This past Monday the Freedom of the Press Foundation published the leaked audio of Bradley Manning’s statement to the military court in Fort Meade wherein he explains his motivations behind the release of hundreds of thousands of documents to the whistleblower website WikiLeaks.
The audio was released in both MP3 and OGG formats, at 63MB and 37MB respectively, clocking in at just under 1 hour and 8 minutes long. This marks the first time the American public will be able to hear the voice of PFC Bradley Manning, and offers a rare glimpse into the mind of one of the most notorious whistleblowers of our day.
In the recording, Manning went into brief detail about how he wound up in the Army, and in his assignment. He discussed the difficulties faced during basic training, and the satisfaction he felt with the mental labor of his job as an Intelligence Analyst. Manning emphasized the troubling feelings he had about the missions in Afghanistan and Iraq, and made it clear that his leaking of classified data was willful, albeit with good intent.
It’s revealed that Manning first went to the Washington Post with the leaks, but felt that he was not being taken seriously. After the the Post didn’t look like it would happen Manning tried the New York Times, but after leaving a message, Manning stated that he never heard back from them. He considered Politico, but a snowstorm had prevented that meeting. This left WikiLeaks, which Manning had taken an interest in during his work in the Army as the whistleblower site had previously published information that aided him in his assignments.
“I believed if the public, particularly the American public, could see this it could spark a debate on the military and our foreign policy in general as it applied to Iraq and Afghanistan. It might cause society to reconsider the need to engage in counter terrorism while ignoring the human situation of the people we engaged with every day.”
— PFC Bradley Manning during his Court Martial on 2013 March 11
Bradley Manning wound up pleading guilty to 10 charges out of the 22 levied against him, and requested to be sentenced not by a jury of his peers, but by the judge himself. This strategy, it is hoped, will demonstrate that Manning is willing to pay for his crimes, while avoiding the possibility of life imprisonment. The prosecution said that it will still go through with the remaining 12 charges that Manning pled not-guilty to, however, it would not seek the death penalty for the charge of espionage.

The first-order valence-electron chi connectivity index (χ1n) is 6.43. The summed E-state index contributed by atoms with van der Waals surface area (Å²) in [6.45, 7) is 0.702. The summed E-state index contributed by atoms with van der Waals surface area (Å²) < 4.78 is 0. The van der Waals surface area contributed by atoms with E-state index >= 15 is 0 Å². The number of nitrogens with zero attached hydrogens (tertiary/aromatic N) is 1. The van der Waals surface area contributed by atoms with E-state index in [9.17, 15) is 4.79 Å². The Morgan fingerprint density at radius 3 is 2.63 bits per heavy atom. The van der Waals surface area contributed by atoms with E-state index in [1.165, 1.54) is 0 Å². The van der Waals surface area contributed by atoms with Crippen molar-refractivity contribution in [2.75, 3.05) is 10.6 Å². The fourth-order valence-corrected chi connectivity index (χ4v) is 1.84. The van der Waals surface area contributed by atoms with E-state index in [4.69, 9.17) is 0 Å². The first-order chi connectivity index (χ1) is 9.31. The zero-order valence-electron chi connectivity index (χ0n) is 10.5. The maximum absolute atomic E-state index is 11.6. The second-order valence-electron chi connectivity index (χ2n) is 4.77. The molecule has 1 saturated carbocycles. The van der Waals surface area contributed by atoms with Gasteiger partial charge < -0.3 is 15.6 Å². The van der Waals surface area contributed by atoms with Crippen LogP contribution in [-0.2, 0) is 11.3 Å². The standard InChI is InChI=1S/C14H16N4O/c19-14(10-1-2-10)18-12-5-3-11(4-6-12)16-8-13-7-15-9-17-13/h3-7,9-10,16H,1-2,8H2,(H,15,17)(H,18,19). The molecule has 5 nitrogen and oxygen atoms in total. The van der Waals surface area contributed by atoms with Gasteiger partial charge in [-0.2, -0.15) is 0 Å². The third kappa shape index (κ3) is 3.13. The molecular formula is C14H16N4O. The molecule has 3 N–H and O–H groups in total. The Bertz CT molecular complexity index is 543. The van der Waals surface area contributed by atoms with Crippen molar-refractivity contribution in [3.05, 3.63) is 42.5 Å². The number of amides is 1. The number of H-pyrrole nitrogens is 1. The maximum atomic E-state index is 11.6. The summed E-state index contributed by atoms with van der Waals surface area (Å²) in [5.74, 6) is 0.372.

It was reported that the audio of Bradley Manning’s plea was released amidst extreme secrecy in the courtroom. No video or audio recording has been permitted, and written transcripts are extremely limited, making coverage of the case exceedingly difficult. The implications of this trial reach far and wide, over free speech rights of military servicemen, whistleblower rights, and potential implications as far as labeling Americans as enemy combatants. Everyone in the country should be paying attention to this case and, unfortunately, there isn’t a whole lot that can be reported.
Regardless of whether one agrees with Bradley Manning’s actions or not, there is no doubt that the proceedings in the courtroom, and the details of the trial should be a public matter for all to see, and for all to comment on. The surreptitiousness with which the court martial is being handled is at the very least troubling, and at worst a calculated affront to the American public.
There will undoubtedly be more to come out of this high-profile case.
On a side note, I’d like to mention that NBC News’ flagship personality Rachel Maddow did an AMA recently on Reddit. It was terrible. The liberal commentator answered several softball questions, but refused to even acknowledge the two top voted questions:
- “Why do you and MSNBC not cover Bradley Manning?“
- “What do you think is the single worst offense being committed by the Obama administration right now? What about the Republicans in the Senate and/or House?”
Instead, Maddow chose to answer questions about her favorite rye whiskey and dead-horse questions about partisan politics, all while ignoring the kinds of difficult questions she might have taken others to task for not answering. Tsk tsk.
(Photo: U.S. Army Corps of Engineers)